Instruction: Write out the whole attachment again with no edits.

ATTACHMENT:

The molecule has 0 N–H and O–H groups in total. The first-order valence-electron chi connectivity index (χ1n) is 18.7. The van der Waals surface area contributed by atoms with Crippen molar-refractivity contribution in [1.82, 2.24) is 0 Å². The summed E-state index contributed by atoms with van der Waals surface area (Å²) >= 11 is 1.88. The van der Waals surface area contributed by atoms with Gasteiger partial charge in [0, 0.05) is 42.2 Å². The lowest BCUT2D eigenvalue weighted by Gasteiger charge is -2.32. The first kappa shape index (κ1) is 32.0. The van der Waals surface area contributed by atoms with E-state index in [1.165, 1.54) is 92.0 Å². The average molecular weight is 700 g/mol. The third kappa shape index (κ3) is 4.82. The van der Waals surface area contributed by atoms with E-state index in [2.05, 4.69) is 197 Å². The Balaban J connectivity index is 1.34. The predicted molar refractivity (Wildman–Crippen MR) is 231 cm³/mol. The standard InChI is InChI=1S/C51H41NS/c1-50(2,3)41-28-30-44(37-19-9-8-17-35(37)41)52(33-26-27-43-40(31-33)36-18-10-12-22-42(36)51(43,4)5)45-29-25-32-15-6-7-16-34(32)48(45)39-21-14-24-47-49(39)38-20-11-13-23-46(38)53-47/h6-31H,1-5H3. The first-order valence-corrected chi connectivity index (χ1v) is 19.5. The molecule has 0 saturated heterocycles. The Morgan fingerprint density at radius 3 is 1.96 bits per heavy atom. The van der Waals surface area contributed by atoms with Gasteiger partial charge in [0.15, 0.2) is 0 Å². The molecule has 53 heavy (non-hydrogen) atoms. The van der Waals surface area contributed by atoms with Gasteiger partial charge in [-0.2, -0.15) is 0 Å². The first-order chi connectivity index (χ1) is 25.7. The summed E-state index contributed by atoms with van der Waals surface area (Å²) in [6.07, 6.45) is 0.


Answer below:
The molecule has 0 N–H and O–H groups in total. The first-order valence-electron chi connectivity index (χ1n) is 18.7. The van der Waals surface area contributed by atoms with Crippen molar-refractivity contribution in [1.82, 2.24) is 0 Å². The summed E-state index contributed by atoms with van der Waals surface area (Å²) >= 11 is 1.88. The van der Waals surface area contributed by atoms with Gasteiger partial charge in [0, 0.05) is 42.2 Å². The lowest BCUT2D eigenvalue weighted by Gasteiger charge is -2.32. The first kappa shape index (κ1) is 32.0. The van der Waals surface area contributed by atoms with E-state index in [1.165, 1.54) is 92.0 Å². The average molecular weight is 700 g/mol. The third kappa shape index (κ3) is 4.82. The van der Waals surface area contributed by atoms with E-state index in [2.05, 4.69) is 197 Å². The Balaban J connectivity index is 1.34. The predicted molar refractivity (Wildman–Crippen MR) is 231 cm³/mol. The standard InChI is InChI=1S/C51H41NS/c1-50(2,3)41-28-30-44(37-19-9-8-17-35(37)41)52(33-26-27-43-40(31-33)36-18-10-12-22-42(36)51(43,4)5)45-29-25-32-15-6-7-16-34(32)48(45)39-21-14-24-47-49(39)38-20-11-13-23-46(38)53-47/h6-31H,1-5H3. The first-order valence-corrected chi connectivity index (χ1v) is 19.5. The molecule has 0 saturated heterocycles. The Morgan fingerprint density at radius 3 is 1.96 bits per heavy atom. The van der Waals surface area contributed by atoms with Gasteiger partial charge in [0.15, 0.2) is 0 Å². The molecule has 53 heavy (non-hydrogen) atoms. The van der Waals surface area contributed by atoms with Gasteiger partial charge in [-0.2, -0.15) is 0 Å². The first-order chi connectivity index (χ1) is 25.7. The summed E-state index contributed by atoms with van der Waals surface area (Å²) in [6.07, 6.45) is 0.